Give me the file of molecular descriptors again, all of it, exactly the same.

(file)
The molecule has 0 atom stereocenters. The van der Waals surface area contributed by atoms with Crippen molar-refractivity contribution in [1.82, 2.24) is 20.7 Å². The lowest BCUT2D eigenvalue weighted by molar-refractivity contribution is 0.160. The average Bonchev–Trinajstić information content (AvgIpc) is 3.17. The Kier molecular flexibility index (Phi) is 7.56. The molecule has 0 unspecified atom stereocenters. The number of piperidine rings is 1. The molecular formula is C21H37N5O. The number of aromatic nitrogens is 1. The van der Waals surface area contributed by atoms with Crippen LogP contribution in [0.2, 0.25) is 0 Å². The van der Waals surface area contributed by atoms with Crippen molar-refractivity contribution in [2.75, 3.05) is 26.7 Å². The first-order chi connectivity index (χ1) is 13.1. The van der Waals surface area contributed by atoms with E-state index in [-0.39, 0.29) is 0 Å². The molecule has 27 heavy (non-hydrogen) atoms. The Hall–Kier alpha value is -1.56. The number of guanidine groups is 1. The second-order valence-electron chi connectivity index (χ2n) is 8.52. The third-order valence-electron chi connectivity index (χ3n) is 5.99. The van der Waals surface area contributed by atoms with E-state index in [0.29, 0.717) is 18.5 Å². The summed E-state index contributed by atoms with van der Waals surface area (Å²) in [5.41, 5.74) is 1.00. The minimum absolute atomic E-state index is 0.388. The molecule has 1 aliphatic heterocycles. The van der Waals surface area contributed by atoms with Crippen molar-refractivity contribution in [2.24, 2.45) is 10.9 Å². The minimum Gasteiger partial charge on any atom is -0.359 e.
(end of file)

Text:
The molecule has 0 atom stereocenters. The van der Waals surface area contributed by atoms with Crippen molar-refractivity contribution in [1.82, 2.24) is 20.7 Å². The lowest BCUT2D eigenvalue weighted by molar-refractivity contribution is 0.160. The average Bonchev–Trinajstić information content (AvgIpc) is 3.17. The Kier molecular flexibility index (Phi) is 7.56. The molecule has 0 unspecified atom stereocenters. The number of piperidine rings is 1. The molecular formula is C21H37N5O. The number of aromatic nitrogens is 1. The van der Waals surface area contributed by atoms with Crippen LogP contribution in [0.2, 0.25) is 0 Å². The van der Waals surface area contributed by atoms with Crippen molar-refractivity contribution in [2.75, 3.05) is 26.7 Å². The first-order chi connectivity index (χ1) is 13.1. The van der Waals surface area contributed by atoms with E-state index in [-0.39, 0.29) is 0 Å². The molecule has 27 heavy (non-hydrogen) atoms. The Hall–Kier alpha value is -1.56. The number of guanidine groups is 1. The second-order valence-electron chi connectivity index (χ2n) is 8.52. The third-order valence-electron chi connectivity index (χ3n) is 5.99. The van der Waals surface area contributed by atoms with E-state index in [0.29, 0.717) is 18.5 Å². The summed E-state index contributed by atoms with van der Waals surface area (Å²) in [5.41, 5.74) is 1.00. The minimum absolute atomic E-state index is 0.388. The molecule has 1 aliphatic heterocycles. The van der Waals surface area contributed by atoms with Crippen molar-refractivity contribution in [2.24, 2.45) is 10.9 Å². The minimum Gasteiger partial charge on any atom is -0.359 e.